Hillary, Satan, and Saul Alinsky
Those of you who heard Ben Carson’s speech at the Republican National Convention might have been alarmed to learn that Hillary Clinton’s political mentor, Saul Alinsky, dedicated his key book to “Lucifer,” as “the very first radical known to man who rebelled against the establishment and did it so effectively that he at least won his own kingdom.”
Clinton rejected Alinsky’s approach of working mainly outside the political system, but by all appearances she has long shared and served Alinsky’s revolutionary goals. Why should that concern us? The devil is in the details.
Now as Ralph Benko points out at Forbes, Alinsky wasn’t actually a Satanist. That dedication was made more in mischief than malice. But it isn’t wholly beside the point, either. Alinsky’s leftist-populist politics combined a utopian critique of inequality as an evil we can eradicate with a ruthless quest for raw power. (Sound familiar? See 70 years of Soviet history.) And his political followers really will create a hell on earth if we let them.
Machiavelli in a Fedora
Alinsky was the socialist activist who invented “community organizing,” which gathered members of disaffected communities and taught them how to apply political pressure to achieve their demands. As Dinesh D’ Souza showed in his last film on Obama, and again in his new film on Hillary, it was Alinsky’s Rules for Radicals that helped turn an undergraduate Hillary Clinton from a conservative “Goldwater Girl” into a power-snuffling progressive.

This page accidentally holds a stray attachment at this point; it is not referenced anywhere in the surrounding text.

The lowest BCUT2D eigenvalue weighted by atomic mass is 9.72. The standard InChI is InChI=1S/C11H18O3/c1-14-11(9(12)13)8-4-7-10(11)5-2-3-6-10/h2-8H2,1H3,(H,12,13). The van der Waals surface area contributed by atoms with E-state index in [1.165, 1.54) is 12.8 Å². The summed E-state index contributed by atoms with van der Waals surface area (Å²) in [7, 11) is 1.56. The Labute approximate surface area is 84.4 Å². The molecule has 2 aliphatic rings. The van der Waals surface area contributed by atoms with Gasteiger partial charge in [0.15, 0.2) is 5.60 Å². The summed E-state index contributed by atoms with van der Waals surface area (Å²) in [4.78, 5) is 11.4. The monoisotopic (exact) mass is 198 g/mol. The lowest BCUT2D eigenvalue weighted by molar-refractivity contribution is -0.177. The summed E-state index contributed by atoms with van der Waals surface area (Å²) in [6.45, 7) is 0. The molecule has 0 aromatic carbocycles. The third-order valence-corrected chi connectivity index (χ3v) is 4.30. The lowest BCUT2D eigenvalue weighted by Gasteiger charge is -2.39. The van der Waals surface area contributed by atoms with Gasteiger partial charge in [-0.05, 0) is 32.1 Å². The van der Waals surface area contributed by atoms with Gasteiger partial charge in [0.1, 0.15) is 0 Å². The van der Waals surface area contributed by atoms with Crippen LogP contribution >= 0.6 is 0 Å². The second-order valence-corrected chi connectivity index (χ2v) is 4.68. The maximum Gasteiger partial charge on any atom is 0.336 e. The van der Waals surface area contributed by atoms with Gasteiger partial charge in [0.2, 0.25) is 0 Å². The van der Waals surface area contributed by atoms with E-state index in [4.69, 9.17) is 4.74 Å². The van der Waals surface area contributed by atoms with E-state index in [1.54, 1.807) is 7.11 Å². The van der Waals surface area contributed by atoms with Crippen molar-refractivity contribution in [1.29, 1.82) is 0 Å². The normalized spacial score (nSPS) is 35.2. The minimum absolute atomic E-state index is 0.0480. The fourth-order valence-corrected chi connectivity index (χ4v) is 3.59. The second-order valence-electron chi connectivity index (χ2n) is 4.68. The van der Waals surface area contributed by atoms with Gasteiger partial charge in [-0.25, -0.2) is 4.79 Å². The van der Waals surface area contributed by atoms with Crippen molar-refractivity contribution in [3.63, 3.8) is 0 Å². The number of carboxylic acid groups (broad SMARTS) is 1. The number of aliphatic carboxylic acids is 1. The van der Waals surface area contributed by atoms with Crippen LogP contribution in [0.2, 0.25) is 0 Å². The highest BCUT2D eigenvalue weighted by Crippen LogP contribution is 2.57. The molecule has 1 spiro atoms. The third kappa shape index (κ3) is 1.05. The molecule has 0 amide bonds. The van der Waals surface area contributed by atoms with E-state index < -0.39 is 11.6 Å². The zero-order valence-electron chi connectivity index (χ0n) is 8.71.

Alana Goodman, of the Washington Free Beacon, documented Alinsky’s mentorship of the young Hillary Clinton, and summed up Alinky’s approach:
A self-proclaimed radical, Alinsky advocated guerrilla tactics and civil disobedience to correct what he saw as an institutionalized power gap in poor communities. His philosophy divided the world into “haves”— middle class and wealthy people — and “have nots” — the poor. He took an ends-justify-the-means approach to power and wealth redistribution, and developed the theoretical basis of “community organizing.”